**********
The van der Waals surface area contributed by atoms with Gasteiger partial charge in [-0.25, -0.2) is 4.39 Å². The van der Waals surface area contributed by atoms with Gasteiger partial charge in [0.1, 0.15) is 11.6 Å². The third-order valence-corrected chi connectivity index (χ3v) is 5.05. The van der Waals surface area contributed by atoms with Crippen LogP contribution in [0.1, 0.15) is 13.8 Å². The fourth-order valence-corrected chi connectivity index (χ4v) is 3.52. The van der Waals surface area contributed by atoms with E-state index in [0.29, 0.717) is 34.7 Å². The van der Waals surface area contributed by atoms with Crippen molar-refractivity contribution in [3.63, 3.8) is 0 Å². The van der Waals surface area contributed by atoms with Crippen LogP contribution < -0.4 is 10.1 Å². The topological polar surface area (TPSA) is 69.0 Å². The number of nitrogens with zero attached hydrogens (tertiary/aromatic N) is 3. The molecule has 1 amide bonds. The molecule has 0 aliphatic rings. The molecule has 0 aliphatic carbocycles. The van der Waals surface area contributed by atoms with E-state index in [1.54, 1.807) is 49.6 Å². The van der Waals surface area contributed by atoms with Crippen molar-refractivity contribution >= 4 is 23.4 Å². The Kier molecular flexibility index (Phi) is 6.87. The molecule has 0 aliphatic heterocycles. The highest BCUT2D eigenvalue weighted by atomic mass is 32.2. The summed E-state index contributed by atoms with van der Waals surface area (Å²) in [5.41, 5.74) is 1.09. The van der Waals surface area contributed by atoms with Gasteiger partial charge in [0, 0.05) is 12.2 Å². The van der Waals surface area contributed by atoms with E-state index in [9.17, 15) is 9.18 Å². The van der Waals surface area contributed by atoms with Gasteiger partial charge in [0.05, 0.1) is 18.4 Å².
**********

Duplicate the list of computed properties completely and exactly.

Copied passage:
The van der Waals surface area contributed by atoms with Gasteiger partial charge in [-0.25, -0.2) is 4.39 Å². The van der Waals surface area contributed by atoms with Gasteiger partial charge in [0.1, 0.15) is 11.6 Å². The third-order valence-corrected chi connectivity index (χ3v) is 5.05. The van der Waals surface area contributed by atoms with Crippen LogP contribution in [0.1, 0.15) is 13.8 Å². The fourth-order valence-corrected chi connectivity index (χ4v) is 3.52. The van der Waals surface area contributed by atoms with E-state index in [0.29, 0.717) is 34.7 Å². The van der Waals surface area contributed by atoms with Crippen molar-refractivity contribution in [3.63, 3.8) is 0 Å². The van der Waals surface area contributed by atoms with Crippen LogP contribution < -0.4 is 10.1 Å². The topological polar surface area (TPSA) is 69.0 Å². The number of nitrogens with zero attached hydrogens (tertiary/aromatic N) is 3. The molecule has 1 amide bonds. The molecule has 0 aliphatic rings. The molecule has 0 aliphatic carbocycles. The van der Waals surface area contributed by atoms with E-state index in [1.54, 1.807) is 49.6 Å². The van der Waals surface area contributed by atoms with Crippen molar-refractivity contribution >= 4 is 23.4 Å². The Kier molecular flexibility index (Phi) is 6.87. The molecule has 0 aliphatic heterocycles. The highest BCUT2D eigenvalue weighted by atomic mass is 32.2. The summed E-state index contributed by atoms with van der Waals surface area (Å²) in [5.41, 5.74) is 1.09. The van der Waals surface area contributed by atoms with Gasteiger partial charge in [0, 0.05) is 12.2 Å². The van der Waals surface area contributed by atoms with E-state index in [9.17, 15) is 9.18 Å². The van der Waals surface area contributed by atoms with Gasteiger partial charge in [0.05, 0.1) is 18.4 Å².